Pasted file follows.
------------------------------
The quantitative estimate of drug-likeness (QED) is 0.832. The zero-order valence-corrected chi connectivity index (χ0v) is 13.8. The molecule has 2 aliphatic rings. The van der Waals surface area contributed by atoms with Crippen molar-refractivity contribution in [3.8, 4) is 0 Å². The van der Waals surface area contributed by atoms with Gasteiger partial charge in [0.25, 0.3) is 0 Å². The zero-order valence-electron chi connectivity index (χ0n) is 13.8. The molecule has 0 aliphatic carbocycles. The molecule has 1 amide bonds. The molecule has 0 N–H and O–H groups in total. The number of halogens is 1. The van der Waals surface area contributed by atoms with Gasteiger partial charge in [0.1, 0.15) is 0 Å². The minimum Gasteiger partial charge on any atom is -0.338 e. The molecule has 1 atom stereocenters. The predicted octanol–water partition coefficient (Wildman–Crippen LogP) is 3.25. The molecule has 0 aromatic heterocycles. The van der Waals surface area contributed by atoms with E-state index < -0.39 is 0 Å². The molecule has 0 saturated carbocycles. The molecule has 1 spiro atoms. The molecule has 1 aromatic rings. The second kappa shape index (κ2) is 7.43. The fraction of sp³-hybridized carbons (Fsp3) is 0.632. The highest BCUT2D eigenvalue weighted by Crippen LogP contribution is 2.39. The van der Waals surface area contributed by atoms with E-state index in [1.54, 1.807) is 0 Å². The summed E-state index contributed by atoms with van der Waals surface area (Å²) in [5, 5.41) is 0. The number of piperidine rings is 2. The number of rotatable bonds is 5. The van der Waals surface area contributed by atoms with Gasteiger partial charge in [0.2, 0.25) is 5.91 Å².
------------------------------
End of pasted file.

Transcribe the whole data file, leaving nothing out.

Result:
The quantitative estimate of drug-likeness (QED) is 0.832. The zero-order valence-corrected chi connectivity index (χ0v) is 13.8. The molecule has 2 aliphatic rings. The van der Waals surface area contributed by atoms with Crippen molar-refractivity contribution in [3.8, 4) is 0 Å². The van der Waals surface area contributed by atoms with Gasteiger partial charge in [0.25, 0.3) is 0 Å². The zero-order valence-electron chi connectivity index (χ0n) is 13.8. The molecule has 0 aliphatic carbocycles. The molecule has 1 amide bonds. The molecule has 0 N–H and O–H groups in total. The number of halogens is 1. The van der Waals surface area contributed by atoms with Gasteiger partial charge in [0.1, 0.15) is 0 Å². The minimum Gasteiger partial charge on any atom is -0.338 e. The molecule has 1 atom stereocenters. The predicted octanol–water partition coefficient (Wildman–Crippen LogP) is 3.25. The molecule has 0 aromatic heterocycles. The van der Waals surface area contributed by atoms with E-state index < -0.39 is 0 Å². The molecule has 0 saturated carbocycles. The molecule has 1 spiro atoms. The molecule has 1 aromatic rings. The second kappa shape index (κ2) is 7.43. The fraction of sp³-hybridized carbons (Fsp3) is 0.632. The highest BCUT2D eigenvalue weighted by Crippen LogP contribution is 2.39. The van der Waals surface area contributed by atoms with E-state index in [1.54, 1.807) is 0 Å². The summed E-state index contributed by atoms with van der Waals surface area (Å²) in [5, 5.41) is 0. The number of piperidine rings is 2. The number of rotatable bonds is 5. The van der Waals surface area contributed by atoms with Gasteiger partial charge in [0.2, 0.25) is 5.91 Å².